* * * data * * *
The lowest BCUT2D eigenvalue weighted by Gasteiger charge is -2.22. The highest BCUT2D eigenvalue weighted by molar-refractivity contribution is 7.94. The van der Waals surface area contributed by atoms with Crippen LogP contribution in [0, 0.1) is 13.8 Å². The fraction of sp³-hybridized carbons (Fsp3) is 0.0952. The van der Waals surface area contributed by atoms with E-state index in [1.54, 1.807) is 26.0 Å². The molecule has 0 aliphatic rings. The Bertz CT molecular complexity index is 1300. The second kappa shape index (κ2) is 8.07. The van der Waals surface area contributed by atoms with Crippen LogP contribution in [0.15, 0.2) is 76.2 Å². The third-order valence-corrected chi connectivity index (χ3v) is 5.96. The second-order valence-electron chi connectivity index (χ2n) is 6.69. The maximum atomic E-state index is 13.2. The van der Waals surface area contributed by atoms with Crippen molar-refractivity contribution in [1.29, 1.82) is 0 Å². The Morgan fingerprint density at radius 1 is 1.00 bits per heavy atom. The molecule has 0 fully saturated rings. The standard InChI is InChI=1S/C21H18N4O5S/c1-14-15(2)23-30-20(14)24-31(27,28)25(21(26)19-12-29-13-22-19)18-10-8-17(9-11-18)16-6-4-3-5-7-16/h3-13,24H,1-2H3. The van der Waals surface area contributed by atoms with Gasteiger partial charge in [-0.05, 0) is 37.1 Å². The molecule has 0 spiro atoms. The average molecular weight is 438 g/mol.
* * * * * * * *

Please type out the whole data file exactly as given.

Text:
The lowest BCUT2D eigenvalue weighted by Gasteiger charge is -2.22. The highest BCUT2D eigenvalue weighted by molar-refractivity contribution is 7.94. The van der Waals surface area contributed by atoms with Crippen LogP contribution in [0, 0.1) is 13.8 Å². The fraction of sp³-hybridized carbons (Fsp3) is 0.0952. The van der Waals surface area contributed by atoms with E-state index in [1.54, 1.807) is 26.0 Å². The molecule has 0 aliphatic rings. The Bertz CT molecular complexity index is 1300. The second kappa shape index (κ2) is 8.07. The van der Waals surface area contributed by atoms with Crippen LogP contribution in [0.15, 0.2) is 76.2 Å². The third-order valence-corrected chi connectivity index (χ3v) is 5.96. The second-order valence-electron chi connectivity index (χ2n) is 6.69. The maximum atomic E-state index is 13.2. The van der Waals surface area contributed by atoms with Crippen molar-refractivity contribution in [1.29, 1.82) is 0 Å². The Morgan fingerprint density at radius 1 is 1.00 bits per heavy atom. The molecule has 0 fully saturated rings. The standard InChI is InChI=1S/C21H18N4O5S/c1-14-15(2)23-30-20(14)24-31(27,28)25(21(26)19-12-29-13-22-19)18-10-8-17(9-11-18)16-6-4-3-5-7-16/h3-13,24H,1-2H3. The van der Waals surface area contributed by atoms with Gasteiger partial charge in [-0.05, 0) is 37.1 Å². The molecule has 0 spiro atoms. The average molecular weight is 438 g/mol.